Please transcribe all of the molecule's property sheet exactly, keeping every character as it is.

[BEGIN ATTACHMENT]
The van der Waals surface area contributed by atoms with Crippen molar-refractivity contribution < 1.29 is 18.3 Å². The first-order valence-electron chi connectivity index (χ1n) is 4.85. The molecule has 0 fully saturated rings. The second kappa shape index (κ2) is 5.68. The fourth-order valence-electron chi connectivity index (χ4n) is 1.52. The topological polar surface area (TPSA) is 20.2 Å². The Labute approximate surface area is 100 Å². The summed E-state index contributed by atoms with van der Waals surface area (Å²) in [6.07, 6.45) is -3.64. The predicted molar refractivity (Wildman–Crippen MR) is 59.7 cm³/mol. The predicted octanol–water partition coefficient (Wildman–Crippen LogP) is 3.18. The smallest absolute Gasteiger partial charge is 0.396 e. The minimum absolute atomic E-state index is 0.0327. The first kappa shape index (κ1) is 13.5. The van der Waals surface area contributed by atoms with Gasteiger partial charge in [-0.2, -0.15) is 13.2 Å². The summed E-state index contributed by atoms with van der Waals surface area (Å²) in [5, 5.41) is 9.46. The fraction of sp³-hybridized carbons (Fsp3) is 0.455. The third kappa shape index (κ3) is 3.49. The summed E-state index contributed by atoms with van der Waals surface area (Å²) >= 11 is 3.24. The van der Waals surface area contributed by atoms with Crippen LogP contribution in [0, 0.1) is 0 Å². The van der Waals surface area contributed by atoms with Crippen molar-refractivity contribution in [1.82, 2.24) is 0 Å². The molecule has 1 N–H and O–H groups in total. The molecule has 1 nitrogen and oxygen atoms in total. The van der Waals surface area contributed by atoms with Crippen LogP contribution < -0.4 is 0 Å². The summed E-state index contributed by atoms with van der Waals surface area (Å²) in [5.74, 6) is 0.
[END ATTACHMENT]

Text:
The van der Waals surface area contributed by atoms with Crippen molar-refractivity contribution < 1.29 is 18.3 Å². The first-order valence-electron chi connectivity index (χ1n) is 4.85. The molecule has 0 fully saturated rings. The second kappa shape index (κ2) is 5.68. The fourth-order valence-electron chi connectivity index (χ4n) is 1.52. The topological polar surface area (TPSA) is 20.2 Å². The Labute approximate surface area is 100 Å². The summed E-state index contributed by atoms with van der Waals surface area (Å²) in [6.07, 6.45) is -3.64. The predicted molar refractivity (Wildman–Crippen MR) is 59.7 cm³/mol. The predicted octanol–water partition coefficient (Wildman–Crippen LogP) is 3.18. The smallest absolute Gasteiger partial charge is 0.396 e. The minimum absolute atomic E-state index is 0.0327. The first kappa shape index (κ1) is 13.5. The van der Waals surface area contributed by atoms with Gasteiger partial charge in [-0.2, -0.15) is 13.2 Å². The summed E-state index contributed by atoms with van der Waals surface area (Å²) in [5, 5.41) is 9.46. The fraction of sp³-hybridized carbons (Fsp3) is 0.455. The third kappa shape index (κ3) is 3.49. The summed E-state index contributed by atoms with van der Waals surface area (Å²) >= 11 is 3.24. The van der Waals surface area contributed by atoms with Crippen LogP contribution in [0, 0.1) is 0 Å². The van der Waals surface area contributed by atoms with Crippen molar-refractivity contribution in [1.82, 2.24) is 0 Å². The molecule has 1 N–H and O–H groups in total. The molecule has 1 nitrogen and oxygen atoms in total. The van der Waals surface area contributed by atoms with Crippen LogP contribution < -0.4 is 0 Å². The summed E-state index contributed by atoms with van der Waals surface area (Å²) in [5.74, 6) is 0.